Bristol's heart death rate 'twice UK average'

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The Independent Online
HAREFIELD HOSPITAL in Middlesex, made famous by the heart transplant pioneer Sir Magdi Yacoub, announced a review of its surgical procedures yesterday after it was found to have a higher than average death rate for children aged over one.

The Royal Brompton and Harefield Trust announced the review as figures presented to the public inquiry into the Bristol heart babies scandal showed that children who underwent complex heart surgery at the Bristol Royal Infirmary between 1988 and 1995 were twice as likely to die as those treated in other centres. The death rate for the infirmary was higher than for the 11 other specialist centres carrying out similar surgery. For babies under one, the death rate was four times higher.

The Royal Brompton trust recently completed a review of the Brompton hospital's results for heart surgery on children following an anonymous allegation that they were worse than elsewhere. The review found that in most cases the Brompton had better results than other centres.

By contrast, the statistical analysis presented to the Bristol inquiry provides the first confirmation that Bristol's record was worse than elsewhere between 1988 and 1995. Allegations about its poor performance underpinned the disciplinary action by the General Medical Council against the former surgeons James Wisheart and Janardan Dhasmana and the former chief executive John Roylance last year, but they have not been backed by hard data until now.

Heart surgery on children in the city is now carried out at the Bristol Children's Hospital under a new surgical team and its death rate is among the lowest in the country.

Brian Langstaff QC, the senior inquiry counsel, warned yesterday that the statistics were only part of the jigsaw in the investigation into the care of children undergoing complex surgery at the infirmary over the 12 years to 1995. He said the figures "can only be part of a picture. They can suggest an explanation is called for. They cannot explain". He warned that much of the data was incomplete and not validated.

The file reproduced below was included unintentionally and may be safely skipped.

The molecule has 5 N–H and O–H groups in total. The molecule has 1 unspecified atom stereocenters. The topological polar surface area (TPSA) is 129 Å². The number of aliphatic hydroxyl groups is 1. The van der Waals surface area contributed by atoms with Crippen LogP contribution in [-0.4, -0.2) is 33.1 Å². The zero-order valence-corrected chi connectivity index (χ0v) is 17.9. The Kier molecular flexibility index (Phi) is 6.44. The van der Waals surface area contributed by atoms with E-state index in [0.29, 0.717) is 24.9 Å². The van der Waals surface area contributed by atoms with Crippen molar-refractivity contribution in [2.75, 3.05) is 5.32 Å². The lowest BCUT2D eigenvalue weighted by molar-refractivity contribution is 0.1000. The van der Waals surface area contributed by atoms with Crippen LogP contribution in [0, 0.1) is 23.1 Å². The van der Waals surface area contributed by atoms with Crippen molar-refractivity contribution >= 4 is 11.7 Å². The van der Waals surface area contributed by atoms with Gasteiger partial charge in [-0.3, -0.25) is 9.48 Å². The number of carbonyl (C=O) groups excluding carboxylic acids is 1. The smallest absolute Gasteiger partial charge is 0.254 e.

One set of data showed the death rate at Bristol for the "switch" operation, used to correct malformation of the arteries, was 58 per cent compared with a national figure of 10 per cent. For hole-in-the-heart surgery, the Bristol death rate was 35 per cent compared with a national average of 8 per cent. Bristol did not appear to be operating on more severe cases but did have an apparently higher proportion of Down's syndrome children.

Mervyn Fudge, solicitor for the Bristol Heart Children's Action Group, representing 300 families, said the figures were "truly shocking". He added: "It comes as no surprise as we have always maintained that there was a significant problem in Bristol."

Mr Langstaff said some difference in death rates was inevitable; the figures were intended to provide a general comparison. He said: "It would be unduly alarmist to conclude that Harefield was a poor hospital or to suggest this inquiry had uncovered something that had not been appreciated to an extent before."

Mark Taylor, chief executive of the Royal Brompton and Harefield Trust, said the trust had not had time to check the data and it could contain significant errors. If correct, the higher death rate was likely to be due to Harefield's readiness to accept children who had been turned away by other hospitals. "We are undertaking this review because we feel it is important to clear the air," he said.

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